Universal Access

Interactive Accessibility Options

I designed this course for a state government client, so it needed to be accessible to all learners –including those with visual or hearing impairments.

Accessibility controls - font size, audio, contrast

Based on research, as well as input from a completely blind staff person (who used screen reading software to test the course periodically while it was under development), I included the following features:

  • Audio volume controls;
  • One-click switching between high and low contrast screen resolutions (at any time);
  • Font size controls;
  • Text captioning and screen numbers;
  • Use of the <Tab> key (rather than the mouse) to access all buttons and controls;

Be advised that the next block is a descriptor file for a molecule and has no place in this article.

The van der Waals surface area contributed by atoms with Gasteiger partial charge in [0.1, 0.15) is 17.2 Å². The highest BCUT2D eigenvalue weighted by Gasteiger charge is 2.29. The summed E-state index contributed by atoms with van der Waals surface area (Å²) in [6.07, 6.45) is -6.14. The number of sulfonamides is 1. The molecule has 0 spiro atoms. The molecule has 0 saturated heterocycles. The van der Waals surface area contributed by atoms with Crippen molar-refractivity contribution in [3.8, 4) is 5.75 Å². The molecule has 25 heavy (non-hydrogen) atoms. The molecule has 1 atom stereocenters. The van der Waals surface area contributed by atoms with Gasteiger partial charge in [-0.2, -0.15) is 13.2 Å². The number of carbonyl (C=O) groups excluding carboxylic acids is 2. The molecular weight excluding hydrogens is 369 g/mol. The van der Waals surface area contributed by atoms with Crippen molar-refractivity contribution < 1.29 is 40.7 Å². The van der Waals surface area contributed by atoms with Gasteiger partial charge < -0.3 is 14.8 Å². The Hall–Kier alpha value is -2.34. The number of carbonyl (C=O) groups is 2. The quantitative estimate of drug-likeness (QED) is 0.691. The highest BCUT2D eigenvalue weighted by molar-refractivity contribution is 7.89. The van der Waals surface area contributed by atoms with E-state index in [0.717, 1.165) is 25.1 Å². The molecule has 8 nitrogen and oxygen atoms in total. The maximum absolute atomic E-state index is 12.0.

• A downloadable transcript in Word document format.

Credit: Graphic design by Christina Scott.

Find out more about accessibility from the  W3C Web Accessibility Initiative.


High and Low Contrast Screen Resolutions

Accessible screens showing contrasting resolutions

Course Design & Structure

This interactive simulation provided administrators with the opportunity to learn a new software application through demonstration, practice and self-assessment. I divided it into seven modules since administrators would be granted differing levels of access to the software and hence carry out dissimilar tasks depending on their level of access. For example, an Approver would only needed to learn how to grant approvals, etc.

I liaised with both the software development team and SMEs in order to accurately align the system functionality with job tasks within an interesting back-story that would resonate with the learner.

For longer modules, I alternated between practice and self-assessment in order to reinforce learning and provide additional engagement.